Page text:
Employment law changes due in 2024

The government has decided to make a lot of employment law changes this year, so please make sure you are aware of them!

From 1 April 2024:

National minimum wage

The new hourly rates, applicable from 1 April 2024, are as follows:

National living wage (21yrs + ): £11.44 per hour (from £10.42)
18- to 20-year-olds’ rate: £8.60 per hour (from £7.49)
16- to 17-year-olds’ rate: £6.40 per hour (from £5.28)
Apprentice rate: £6.40 per hour (from £5.28)

Rolled-up holiday pay for part-year workers and irregular-hours workers

For those of you that have been around long enough, it will feel like déjà vu. Back before October 2019, we were allowed to pay out zero hours/casual and part year workers their holiday every month. The way we did that was by multiplying the hours worked that month by 12.07% to get the holiday hours to be paid at their normal rate of pay. For leave years from 1 April 2024, we will have gone in a huge circle, and you can now legally go back to using 12.07%.

The rolled-up part of this holiday pay is that they get paid for their holiday every month, not when they take holiday. Rolled-up holiday pay had been illegal in the UK for many years, but has now been reintroduced for zero-hours, casual, and part-year workers.

The holiday does have to be clearly shown on the pay slip so that the workers can see when and how much has been paid. You can use this holiday payment method for new staff from 1 April. For existing staff, please check their contracts to see if other provisions apply.


From 6 April 2024

Flexible working

All employees will be able to request flexible working from their first day of employment. There will no longer be a 26-week qualifying period. There is a right to request, not to have. You now need to have a meeting with anyone making a request before you make any decisions. There are legitimate business reasons for you to reject the request.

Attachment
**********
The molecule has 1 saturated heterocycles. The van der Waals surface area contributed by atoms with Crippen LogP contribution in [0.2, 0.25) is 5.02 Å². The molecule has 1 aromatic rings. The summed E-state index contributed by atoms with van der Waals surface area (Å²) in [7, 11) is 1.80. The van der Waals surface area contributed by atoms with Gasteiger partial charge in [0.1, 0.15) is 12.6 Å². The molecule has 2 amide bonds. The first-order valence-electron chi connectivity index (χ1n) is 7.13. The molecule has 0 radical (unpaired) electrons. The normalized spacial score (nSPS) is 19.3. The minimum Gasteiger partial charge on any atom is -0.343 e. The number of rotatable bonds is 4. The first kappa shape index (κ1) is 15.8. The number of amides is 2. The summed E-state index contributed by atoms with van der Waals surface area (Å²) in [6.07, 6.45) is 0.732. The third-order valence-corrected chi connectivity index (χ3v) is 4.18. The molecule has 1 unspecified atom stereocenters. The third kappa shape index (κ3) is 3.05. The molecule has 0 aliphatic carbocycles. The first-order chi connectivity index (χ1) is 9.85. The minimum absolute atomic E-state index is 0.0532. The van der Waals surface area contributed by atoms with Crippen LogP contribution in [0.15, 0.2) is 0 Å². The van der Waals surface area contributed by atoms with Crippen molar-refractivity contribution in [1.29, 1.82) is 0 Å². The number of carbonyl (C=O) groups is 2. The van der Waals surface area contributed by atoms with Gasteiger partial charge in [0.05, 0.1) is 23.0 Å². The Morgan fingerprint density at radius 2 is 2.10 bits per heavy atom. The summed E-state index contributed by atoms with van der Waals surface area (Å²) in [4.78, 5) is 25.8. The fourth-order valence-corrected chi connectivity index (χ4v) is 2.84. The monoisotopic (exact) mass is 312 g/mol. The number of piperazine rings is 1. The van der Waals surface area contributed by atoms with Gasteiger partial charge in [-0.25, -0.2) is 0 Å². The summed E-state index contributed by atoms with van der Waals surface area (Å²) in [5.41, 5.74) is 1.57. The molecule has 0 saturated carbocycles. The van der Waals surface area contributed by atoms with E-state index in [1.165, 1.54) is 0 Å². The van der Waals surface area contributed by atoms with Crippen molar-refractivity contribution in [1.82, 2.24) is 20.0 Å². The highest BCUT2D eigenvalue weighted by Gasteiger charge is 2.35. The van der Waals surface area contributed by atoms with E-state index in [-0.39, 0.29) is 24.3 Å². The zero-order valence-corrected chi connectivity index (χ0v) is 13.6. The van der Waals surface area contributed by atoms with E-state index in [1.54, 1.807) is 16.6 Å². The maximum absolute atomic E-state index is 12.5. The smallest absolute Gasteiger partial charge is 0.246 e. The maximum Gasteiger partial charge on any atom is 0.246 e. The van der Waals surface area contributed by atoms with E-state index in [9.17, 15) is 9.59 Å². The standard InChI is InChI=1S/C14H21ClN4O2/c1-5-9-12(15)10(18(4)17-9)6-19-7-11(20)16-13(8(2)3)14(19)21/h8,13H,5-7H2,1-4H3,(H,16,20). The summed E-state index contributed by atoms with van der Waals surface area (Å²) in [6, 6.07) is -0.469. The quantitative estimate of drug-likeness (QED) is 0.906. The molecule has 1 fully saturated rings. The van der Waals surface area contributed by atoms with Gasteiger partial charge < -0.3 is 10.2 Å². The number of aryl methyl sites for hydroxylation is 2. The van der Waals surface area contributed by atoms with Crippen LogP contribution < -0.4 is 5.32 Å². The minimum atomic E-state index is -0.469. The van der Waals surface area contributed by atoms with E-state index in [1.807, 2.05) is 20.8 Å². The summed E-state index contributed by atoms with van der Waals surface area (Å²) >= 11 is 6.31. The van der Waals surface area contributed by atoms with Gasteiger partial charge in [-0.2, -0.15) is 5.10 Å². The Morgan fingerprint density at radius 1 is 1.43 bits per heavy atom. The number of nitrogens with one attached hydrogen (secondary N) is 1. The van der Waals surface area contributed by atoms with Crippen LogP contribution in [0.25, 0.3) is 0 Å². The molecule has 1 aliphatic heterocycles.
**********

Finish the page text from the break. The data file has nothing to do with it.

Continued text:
Paternity Leave

This can now be taken any time in the 52 weeks following the birth of the child.

Carer’s Leave

Employees will be able to take up to one week of unpaid leave per year to provide, or arrange, care for a dependant with a long-term care need. The leave does not have to be taken all in one go and the minimum period to take is half a day. Similar to holidays, at least twice as much notice has to be given by the carer as they are requesting, subject to a minimum of three days. For example, if one week is requested, then at least two weeks of notice must be given. Employers are able to postpone the leave for up to one month if their business will be unduly disrupted.

Redundancy and pregnancy/maternity

The existing regulations will extend so that if an employer is considering redundancies, steps should be taken to prioritise pregnant staff/those on maternity remaining in work before others, including suitable alternative roles.

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